A Georgia-Born Playwright Reappraises Carter – in the Age of Trump

Preview: Confidence (and The Speech)

CATS cast photo + Anne + Susan #1[4]

By Perry Tannenbaum

Oceans are rising. California keeps burning. Women are still facing stalkers, abusers, detractors, and depressed wages. Innocent blacks are beaten and shot in the back by rogue cops – or point blank by vigilantes. Wouldn’t it be great to be led by a President who cares? While Obama nostalgia and Hillary regrets are keenest, all other past commanders in chief and presidential hopefuls – except maybe Bush 43 – seem to be more palatable alternatives than the racist boor who now sits so empty-headedly at his empty Oval Office desk.

Even Jimmy Carter? Why yes, says playwright Susan Lambert Hatem, whose Confidence (and The Speech) premieres at Duke Energy Theater this week. Growing up in Decatur, GA, a three-hour drive from the famed Plains presidential peanut farm, Hatem has been fascinated by the Carter presidency and his exceptional post-presidency since childhood. Her impulse to reappraise Carter began before the 2016 election.

Among Carter’s signature achievements were establishing the Departments of Education and Energy and successfully bringing Israeli prime minister Menachem Begin and Egyptian president Anwar Sadat together to the peace table for the Camp David Accords. Hatem has made a pilgrimage to attend Carter’s Sunday preaching at his plain Plains church and has extensively researched the record.

“He appointed more women justices and more minority justices than all previous administrations – put together,” she points out. “Carter paved the way to something. There is no Obama presidency without Carter’s presidency. His administration never dropped a bomb. Never started a war. Eight American soldiers were killed on his watch.”

When Confidence began taking shape in 2015, Hatem had good reason to expect that she would also be able to claim that Carter’s presidency paved the way to Hillary Clinton. Equipped with sound theatrical sense, Hatem knew that showing Carter establishing government agencies or appointing women and minorities wasn’t a dramatic pathway to resuscitating his stature.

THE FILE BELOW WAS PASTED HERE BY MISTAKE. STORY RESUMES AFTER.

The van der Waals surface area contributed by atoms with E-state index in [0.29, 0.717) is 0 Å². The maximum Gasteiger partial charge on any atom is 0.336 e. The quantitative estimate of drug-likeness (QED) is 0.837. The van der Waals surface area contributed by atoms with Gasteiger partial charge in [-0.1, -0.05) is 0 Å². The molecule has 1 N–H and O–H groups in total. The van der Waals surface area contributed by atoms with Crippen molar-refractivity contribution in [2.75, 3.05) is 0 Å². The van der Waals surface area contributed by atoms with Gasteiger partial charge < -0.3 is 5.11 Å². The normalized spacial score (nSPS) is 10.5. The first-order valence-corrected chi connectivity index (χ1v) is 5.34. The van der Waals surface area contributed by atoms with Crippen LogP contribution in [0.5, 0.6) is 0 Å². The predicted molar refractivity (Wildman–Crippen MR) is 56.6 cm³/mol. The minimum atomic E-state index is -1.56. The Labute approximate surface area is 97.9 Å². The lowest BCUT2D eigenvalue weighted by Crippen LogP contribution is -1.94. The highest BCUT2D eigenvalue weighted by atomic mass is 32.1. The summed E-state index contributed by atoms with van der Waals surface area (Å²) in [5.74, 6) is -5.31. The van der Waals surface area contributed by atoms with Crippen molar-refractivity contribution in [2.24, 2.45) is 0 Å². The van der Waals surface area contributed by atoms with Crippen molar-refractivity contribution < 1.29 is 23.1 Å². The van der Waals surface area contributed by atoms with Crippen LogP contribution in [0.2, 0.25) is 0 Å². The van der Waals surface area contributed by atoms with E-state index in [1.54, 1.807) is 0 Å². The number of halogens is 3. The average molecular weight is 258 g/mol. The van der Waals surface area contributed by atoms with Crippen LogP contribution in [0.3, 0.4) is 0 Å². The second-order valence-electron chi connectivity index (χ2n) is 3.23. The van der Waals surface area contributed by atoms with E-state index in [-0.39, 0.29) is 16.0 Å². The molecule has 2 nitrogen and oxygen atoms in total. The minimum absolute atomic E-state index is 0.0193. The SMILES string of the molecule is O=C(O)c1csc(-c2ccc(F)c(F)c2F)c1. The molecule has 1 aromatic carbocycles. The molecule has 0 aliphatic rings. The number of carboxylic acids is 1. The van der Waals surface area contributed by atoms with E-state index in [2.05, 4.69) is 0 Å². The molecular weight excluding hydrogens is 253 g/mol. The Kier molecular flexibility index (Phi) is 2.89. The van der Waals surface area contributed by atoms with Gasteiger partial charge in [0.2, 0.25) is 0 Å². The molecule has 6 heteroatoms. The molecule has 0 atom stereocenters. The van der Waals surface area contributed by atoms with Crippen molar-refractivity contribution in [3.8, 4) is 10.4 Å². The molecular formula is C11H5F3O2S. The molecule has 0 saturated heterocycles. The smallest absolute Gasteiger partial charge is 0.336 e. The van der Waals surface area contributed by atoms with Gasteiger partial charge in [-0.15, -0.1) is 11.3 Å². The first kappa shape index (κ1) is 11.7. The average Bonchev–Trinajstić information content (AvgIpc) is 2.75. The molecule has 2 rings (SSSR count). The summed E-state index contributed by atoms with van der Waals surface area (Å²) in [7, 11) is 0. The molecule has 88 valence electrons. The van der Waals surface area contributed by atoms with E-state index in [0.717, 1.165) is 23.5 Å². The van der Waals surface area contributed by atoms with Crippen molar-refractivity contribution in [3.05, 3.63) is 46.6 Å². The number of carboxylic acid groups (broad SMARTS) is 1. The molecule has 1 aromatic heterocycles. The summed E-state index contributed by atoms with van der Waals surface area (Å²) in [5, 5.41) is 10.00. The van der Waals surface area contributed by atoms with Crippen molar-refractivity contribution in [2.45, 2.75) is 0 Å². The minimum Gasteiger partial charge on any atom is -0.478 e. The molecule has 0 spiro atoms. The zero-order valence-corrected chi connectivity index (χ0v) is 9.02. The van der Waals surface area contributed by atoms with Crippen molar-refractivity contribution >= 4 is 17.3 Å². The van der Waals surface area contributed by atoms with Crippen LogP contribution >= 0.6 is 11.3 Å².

Instead, she decided to focus on his pivotal “Crisis of Confidence” speech of 1979 addressing America’s energy crisis. She learned that Carter had cancelled the energy address he had originally scheduled for July Fourth and sequestered himself at Camp David for 10 days before emerging with what Hatem calls “The Speech.” Those 10 days were an attempt to change the course of our history.

“I discovered that the initial reaction to that speech was intensely positive,” Hatem recalls. “It was the best public reaction to a speech the White House had ever seen – there were phone calls and letters praising the speech. Later, the speech was used against him and became known as the ‘malaise’ speech – though he never said malaise.”

Before moving into his policy decisions and recommendations, Carter described an ingathering and reaching out.

“I invited to Camp David people from almost every segment of our society,” he told the nationwide TV audience, “business and labor, teachers and preachers, governors, mayors, and private citizens. And then I left Camp David to listen to other Americans, men and women like you. It has been an extraordinary ten days, and I want to share with you what I’ve heard.”

Hatem not only examines the domestic summit that Carter held at Camp David, she flips the script with her narrative structure. Young Jonathan Rollins approaches 60-year-old college professor Cynthia Cooper, a former Carter aide, and asks her to recall the leadup to the “Crisis of Confidence” speech. Cooper consents – on condition that Young Jonathan plays Young Cynthia in the retelling. Professor Cooper will play President Carter.